Special forces being equipped with 'combat e-bikes' to head behind enemy lines – iNews
Japanese soldiers swept through the jungles of south-east Asia on them, and they helped the Vietcong defeat the might of the USA – now military bicycles are making a comeback in upgraded “e-bike” form.
Several exhibitors at the world’s biggest arms fair, taking place in London this week, are offering heavy-duty, battery-assisted off-road “combat bikes”, and special forces are the likely customers.
They come complete with handlebar-mounted gun carriers and can used by commando forces needing a way to get behind enemy lines.
i has established that at least three countries – Denmark, the United Arab Emirates and an unnamed European Nato member – have already bought models being offered by manufacturers, including Jeep, for use by paratrooper units and special forces.
In a reverse of the convention of defence technology finding its way to the civilian market, the vogue for military bicycles follows te global boom in el-bikes used by commuters and leisure cyclists. The value of the this market is predicted to reach £34bn by 2026.
But the new breed of special forces bike is a different beast.
With five-inch-wide tyres more likely to be found on a motorbike, a range of nearly 60 miles and silent 1,000w motors, the Jeep/QuietKat bike, made in Colorado, has been tailored for the needs of cycling special forces.
It comes with a customised rifle holder on the handlebars and a portable solar panel to allow battery charging while on operations.
Costing up to £7,250 each, three orders for the bikes have come in from the UAE, where it is being tested for its use in desert combat.
Jeep has also delivered a collapsible version of the bikes for use by Denmark’s paratroop forces.
And the company is working with various law enforcement bodies, including the FBI.
Duncan Horner, director of international sales for QuietKat, which made and designed the battery system for the Jeep bicycle, told i: “These bikes are really the SUV of e-bikes.
“They have been built very much with the needs of a military application in mind – the ability to be completely off-road, to carry heavy loads and be silent.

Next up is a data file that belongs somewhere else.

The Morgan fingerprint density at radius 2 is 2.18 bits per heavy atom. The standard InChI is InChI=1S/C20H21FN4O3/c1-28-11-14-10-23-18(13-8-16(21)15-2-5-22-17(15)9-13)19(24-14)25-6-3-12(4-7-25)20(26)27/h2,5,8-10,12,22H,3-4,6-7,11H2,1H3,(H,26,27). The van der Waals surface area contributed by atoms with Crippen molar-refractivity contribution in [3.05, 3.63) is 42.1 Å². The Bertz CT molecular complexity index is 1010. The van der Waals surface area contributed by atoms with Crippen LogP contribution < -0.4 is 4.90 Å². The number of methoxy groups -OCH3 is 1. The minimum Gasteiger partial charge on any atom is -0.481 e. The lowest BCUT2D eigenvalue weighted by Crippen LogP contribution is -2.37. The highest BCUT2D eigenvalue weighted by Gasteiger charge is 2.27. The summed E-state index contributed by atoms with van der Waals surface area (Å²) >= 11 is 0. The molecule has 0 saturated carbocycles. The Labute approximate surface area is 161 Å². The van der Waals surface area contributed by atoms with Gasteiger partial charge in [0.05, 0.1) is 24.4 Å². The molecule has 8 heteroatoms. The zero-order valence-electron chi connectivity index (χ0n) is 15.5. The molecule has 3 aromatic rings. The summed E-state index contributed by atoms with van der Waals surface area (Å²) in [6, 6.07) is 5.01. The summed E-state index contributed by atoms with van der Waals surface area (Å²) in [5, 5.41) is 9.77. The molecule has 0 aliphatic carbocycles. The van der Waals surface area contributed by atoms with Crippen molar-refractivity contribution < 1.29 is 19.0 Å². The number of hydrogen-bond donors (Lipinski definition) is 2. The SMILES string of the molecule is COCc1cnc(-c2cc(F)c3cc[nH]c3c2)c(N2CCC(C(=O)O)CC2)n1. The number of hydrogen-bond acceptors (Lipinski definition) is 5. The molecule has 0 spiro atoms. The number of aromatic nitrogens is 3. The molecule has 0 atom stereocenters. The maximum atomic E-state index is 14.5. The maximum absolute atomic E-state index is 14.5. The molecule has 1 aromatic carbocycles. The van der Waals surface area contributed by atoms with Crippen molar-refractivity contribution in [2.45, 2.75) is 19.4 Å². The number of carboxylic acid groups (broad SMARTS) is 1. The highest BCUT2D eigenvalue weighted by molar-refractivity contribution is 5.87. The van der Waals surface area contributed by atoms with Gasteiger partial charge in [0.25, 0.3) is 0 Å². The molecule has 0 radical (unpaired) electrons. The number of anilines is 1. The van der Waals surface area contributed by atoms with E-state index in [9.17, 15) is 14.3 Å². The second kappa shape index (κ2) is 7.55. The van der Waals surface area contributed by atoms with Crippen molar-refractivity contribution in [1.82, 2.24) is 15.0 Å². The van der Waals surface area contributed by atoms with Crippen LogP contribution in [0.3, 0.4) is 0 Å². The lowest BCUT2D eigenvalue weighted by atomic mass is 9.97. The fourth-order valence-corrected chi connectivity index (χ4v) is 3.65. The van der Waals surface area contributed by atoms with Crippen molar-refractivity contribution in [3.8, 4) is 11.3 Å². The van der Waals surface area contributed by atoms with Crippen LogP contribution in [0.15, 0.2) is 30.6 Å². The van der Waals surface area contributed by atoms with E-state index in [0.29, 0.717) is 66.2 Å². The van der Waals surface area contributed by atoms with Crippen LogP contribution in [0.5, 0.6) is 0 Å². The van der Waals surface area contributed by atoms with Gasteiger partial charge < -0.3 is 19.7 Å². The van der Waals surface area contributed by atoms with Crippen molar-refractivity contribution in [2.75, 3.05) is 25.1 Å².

“It is ideal if you need to go those final miles where you can’t use a larger vehicle but still need the assistance of a machine.”
The manufacturers of the combat bikes argue that the arrival of battery technology makes the machines viable by allowing soldiers to pedal a considerable distance while also carrying a typical equipment load of about 30kg.
The Defence and Security Exhibition International (DSEI) trade fair is taking place in the ExCel centre in east London this week.
Among those exhibiting military-grade bicycles is Polaris, a US defence all-terrain vehicle manufacturer. It has formed a partnership with Chinese bicycle maker Sur-Ron to incorporate its off-road e-bike into one of its models, typically used by special forces.
Polaris said it had devised a way of mounting the bike for a “European special operations customer”.
The Ministry of Defence did not immediately respond when asked whether combat e-bikes have been supplied to Britain’s armed forces.
Ever since the advent of the mass-produced bicycle in the late 1800s, armies have looked to harness the potential of soldiers on two wheels.
By the end of the 19th century most European militaries had formed bicycle units to replace horses for the delivery of messages and scouting and surveillance missions.
During the First World War, the British Army had two Cyclist Divisions, largely devoted to home guard duties. Prior to the war becoming bogged down in trenches, all sides sought to use fast-moving cyclist units, with the Belgian military using early folding bikes.
However, it was the Japanese who became most closely identified with the mass deployment of cycling soldiers. When Tokyo invaded China in 1937, it did so with a 50,000-strong “bicycle infantry”.
The ability to rapidly move large numbers of troops through jungle terrain without motorised transport proved vital to Japan’s early victories in the Second World War. During the invasion of Malaya in 1941, Japan was able to repeatedly outflank and overrun a retreating British Army by using bicycles along minor routes, ultimately resulting in the humiliating loss of Singapore.
During the Vietnam War the Viet Cong used bicycles to ferry supplies along the Ho Chi Minh Trail.
The Swiss Army maintained its Bicycle Regiment until 2001.
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